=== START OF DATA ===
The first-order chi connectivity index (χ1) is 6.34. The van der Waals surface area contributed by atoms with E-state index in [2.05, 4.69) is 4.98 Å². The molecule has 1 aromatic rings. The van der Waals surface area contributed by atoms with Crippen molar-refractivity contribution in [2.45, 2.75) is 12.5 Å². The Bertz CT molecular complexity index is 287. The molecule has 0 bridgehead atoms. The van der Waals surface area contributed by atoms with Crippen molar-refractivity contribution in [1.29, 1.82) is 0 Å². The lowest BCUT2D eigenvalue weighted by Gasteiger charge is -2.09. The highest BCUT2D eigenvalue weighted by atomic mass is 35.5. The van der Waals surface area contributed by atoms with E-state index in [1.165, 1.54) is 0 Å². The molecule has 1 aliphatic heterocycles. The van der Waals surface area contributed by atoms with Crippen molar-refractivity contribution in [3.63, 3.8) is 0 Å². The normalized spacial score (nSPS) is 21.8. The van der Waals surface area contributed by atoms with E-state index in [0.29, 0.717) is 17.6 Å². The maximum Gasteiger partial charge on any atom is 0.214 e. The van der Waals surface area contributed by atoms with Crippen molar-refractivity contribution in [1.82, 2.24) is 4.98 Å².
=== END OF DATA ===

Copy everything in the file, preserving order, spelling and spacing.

The first-order chi connectivity index (χ1) is 6.34. The van der Waals surface area contributed by atoms with E-state index in [2.05, 4.69) is 4.98 Å². The molecule has 1 aromatic rings. The van der Waals surface area contributed by atoms with Crippen molar-refractivity contribution in [2.45, 2.75) is 12.5 Å². The Bertz CT molecular complexity index is 287. The molecule has 0 bridgehead atoms. The van der Waals surface area contributed by atoms with Crippen molar-refractivity contribution in [1.29, 1.82) is 0 Å². The lowest BCUT2D eigenvalue weighted by Gasteiger charge is -2.09. The highest BCUT2D eigenvalue weighted by atomic mass is 35.5. The van der Waals surface area contributed by atoms with E-state index in [1.165, 1.54) is 0 Å². The molecule has 1 aliphatic heterocycles. The van der Waals surface area contributed by atoms with Crippen molar-refractivity contribution in [3.63, 3.8) is 0 Å². The normalized spacial score (nSPS) is 21.8. The van der Waals surface area contributed by atoms with E-state index in [0.29, 0.717) is 17.6 Å². The maximum Gasteiger partial charge on any atom is 0.214 e. The van der Waals surface area contributed by atoms with Crippen molar-refractivity contribution in [1.82, 2.24) is 4.98 Å².